487255_498509243521096_2087774308_nRay Harryhausen: Special Effects Titan
Directed by Gilles Penso
Arrow Films & MVD Visual
June 28, 2016
Review by Matthew Scott Baker

I can’t tell you how much respect I have for Ray Harryhausen. The guy is not just a legend, he is a pop cultural icon of the 20th century. Because of his accomplishments, I would wager he is almost a household name throughout the U.S. I mean, let’s face it: Hollywood is a big part of what it is now because of Harryhausen and his genius. Just look at the number of filmmakers he has influenced; the list is massive. But regardless of whether you are familiar with his work or not, chances are you are a fan of the films it brought about.

Ray Harryhausen: Special Effects Titan is an exhaustive look at the film career of the late Mr. Harryhausen, and it features a chronological narrative by the man himself. It also contains interviews with many modern filmmakers as well, including Peter Jackson, James Cameron, and Steven Spielberg. The result is a highly entertaining glimpse into one of the most influential men in filmmaking history.

If you are not familiar with Ray Harryhausen: Special Effects Titan, here is the plot synopsis courtesy of Arrow Films & MVD Visual:

The remarkable career of the movie industry’s most admired and influential special-effects auteur, the legendary Ray Harryhausen, is the subject of Gilles Penso’s definitive documentary Ray Harryhausen: Special Effects Titan.

Leaving no doubt as to Harryhausen’s seminal influence on modern-day special effects, the documentary features enlightening and entertaining interviews with the man himself, Randy Cook, Peter Jackson, Nick Park, Phil Tippet, Terry Gilliam, Dennis Muren, John Landis, Guillermo del Toro, James Cameron, Steven Spielberg and many more. These filmmakers, who today push the boundaries of special effects movie-making, pay tribute to the father of Stop Motion animation and films such as The Beast from 20,000 Fathoms, It Came from Beneath the Sea, The 7th Voyage of Sinbad, Mysterious Island, Jason and the Argonauts, and The Golden Voyage of Sinbad, the films that enthralled them as children and inspired them to become filmmakers in their own right.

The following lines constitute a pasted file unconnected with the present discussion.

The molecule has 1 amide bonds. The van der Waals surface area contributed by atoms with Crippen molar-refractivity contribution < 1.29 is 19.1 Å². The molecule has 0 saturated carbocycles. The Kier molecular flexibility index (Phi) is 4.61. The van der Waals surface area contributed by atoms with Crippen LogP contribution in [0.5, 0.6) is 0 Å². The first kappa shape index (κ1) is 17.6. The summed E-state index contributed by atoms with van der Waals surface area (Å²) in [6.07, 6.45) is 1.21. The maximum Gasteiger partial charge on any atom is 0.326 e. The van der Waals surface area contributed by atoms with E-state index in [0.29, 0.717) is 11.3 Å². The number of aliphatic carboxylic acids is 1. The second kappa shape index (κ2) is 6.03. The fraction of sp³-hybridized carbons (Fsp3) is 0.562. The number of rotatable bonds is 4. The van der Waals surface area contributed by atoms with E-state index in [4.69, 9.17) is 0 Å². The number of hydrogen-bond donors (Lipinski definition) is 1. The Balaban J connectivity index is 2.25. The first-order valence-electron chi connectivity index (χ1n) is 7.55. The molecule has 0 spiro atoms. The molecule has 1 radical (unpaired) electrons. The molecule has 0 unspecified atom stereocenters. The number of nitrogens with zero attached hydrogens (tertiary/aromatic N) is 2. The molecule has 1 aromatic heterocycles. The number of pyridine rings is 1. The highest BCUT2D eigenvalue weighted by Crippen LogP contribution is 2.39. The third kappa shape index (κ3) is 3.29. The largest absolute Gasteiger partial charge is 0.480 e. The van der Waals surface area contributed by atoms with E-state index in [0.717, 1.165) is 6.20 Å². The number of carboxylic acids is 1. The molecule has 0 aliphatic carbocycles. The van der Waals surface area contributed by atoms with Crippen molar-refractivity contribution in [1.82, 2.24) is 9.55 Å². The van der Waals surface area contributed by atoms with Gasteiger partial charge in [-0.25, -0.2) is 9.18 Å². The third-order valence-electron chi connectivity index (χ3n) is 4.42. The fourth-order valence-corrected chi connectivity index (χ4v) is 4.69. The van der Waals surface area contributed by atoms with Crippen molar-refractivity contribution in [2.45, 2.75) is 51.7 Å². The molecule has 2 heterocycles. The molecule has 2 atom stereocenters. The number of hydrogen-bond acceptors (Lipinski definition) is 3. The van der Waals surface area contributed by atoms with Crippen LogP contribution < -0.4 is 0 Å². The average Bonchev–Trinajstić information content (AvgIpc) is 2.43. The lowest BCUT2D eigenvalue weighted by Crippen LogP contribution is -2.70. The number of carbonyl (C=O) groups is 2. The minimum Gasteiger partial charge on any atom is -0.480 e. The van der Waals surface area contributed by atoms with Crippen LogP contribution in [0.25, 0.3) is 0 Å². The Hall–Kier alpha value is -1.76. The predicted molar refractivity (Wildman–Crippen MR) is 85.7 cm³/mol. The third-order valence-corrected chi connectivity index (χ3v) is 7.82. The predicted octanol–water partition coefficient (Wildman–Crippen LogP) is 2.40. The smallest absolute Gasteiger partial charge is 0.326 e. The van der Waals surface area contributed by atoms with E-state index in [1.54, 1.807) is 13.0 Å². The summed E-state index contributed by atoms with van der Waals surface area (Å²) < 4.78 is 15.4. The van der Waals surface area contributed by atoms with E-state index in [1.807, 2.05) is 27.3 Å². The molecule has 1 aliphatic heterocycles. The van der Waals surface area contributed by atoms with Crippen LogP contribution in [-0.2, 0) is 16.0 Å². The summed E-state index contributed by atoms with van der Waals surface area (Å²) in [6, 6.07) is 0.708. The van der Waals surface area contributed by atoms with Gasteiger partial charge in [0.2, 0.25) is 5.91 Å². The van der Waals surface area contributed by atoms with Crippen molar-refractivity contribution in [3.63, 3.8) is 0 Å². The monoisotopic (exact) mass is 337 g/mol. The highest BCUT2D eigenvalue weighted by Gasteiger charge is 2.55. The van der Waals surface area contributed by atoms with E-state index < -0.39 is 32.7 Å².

Ray Harryhausen: Special Effects Titan is shot well and looks great onscreen. The feature is filled with scenes and screenshots from many of Harryhausen’s films, and each one appears to be of good quality.

The film is presented in a typical documentary format, but yet it doesn’t feel stiff like many nonfictional films can. Instead, the film is presented as a warm and intimate look at a master and his craft. Because of this, I felt more immersed in the narrative and less like an outsider looking in.

I particularly like the interviews with the other filmmakers and hearing their stories about how Harryhausen influenced them. Each seems to have an awe-inspired love for the man and his achievements, and each even seems defined in some ways by what Harryhausen’s craft taught them. This aspect is a testament of both the respect and affection the film’s subject has garnered throughout his lifetime.

Ray Harryhausen: Special Effects Titan is a major win for me, and I highly recommend it. This is a film for anyone who is a fan of film, and even those who are not. It teaches lessons of perseverance and persistence, but it also shows how timing and the ability to fill a need can help achieve greatness.

About Matthew Scott Baker

Matthew Scott Baker is a horror writer from Greenland, AR. His fiction has appeared in Aphelion: The Webzine of Science Fiction and Fantasy, as well as a couple of anthology collections, including FIFTY SHADES OF DECAY, a zombie anthology published in 2013 by Angelic Knight Press. In addition to writing fiction, Matthew runs Shattered Ravings, a blog devoted to reviewing movies and books in the horror, science-fiction, and fantasy genres.

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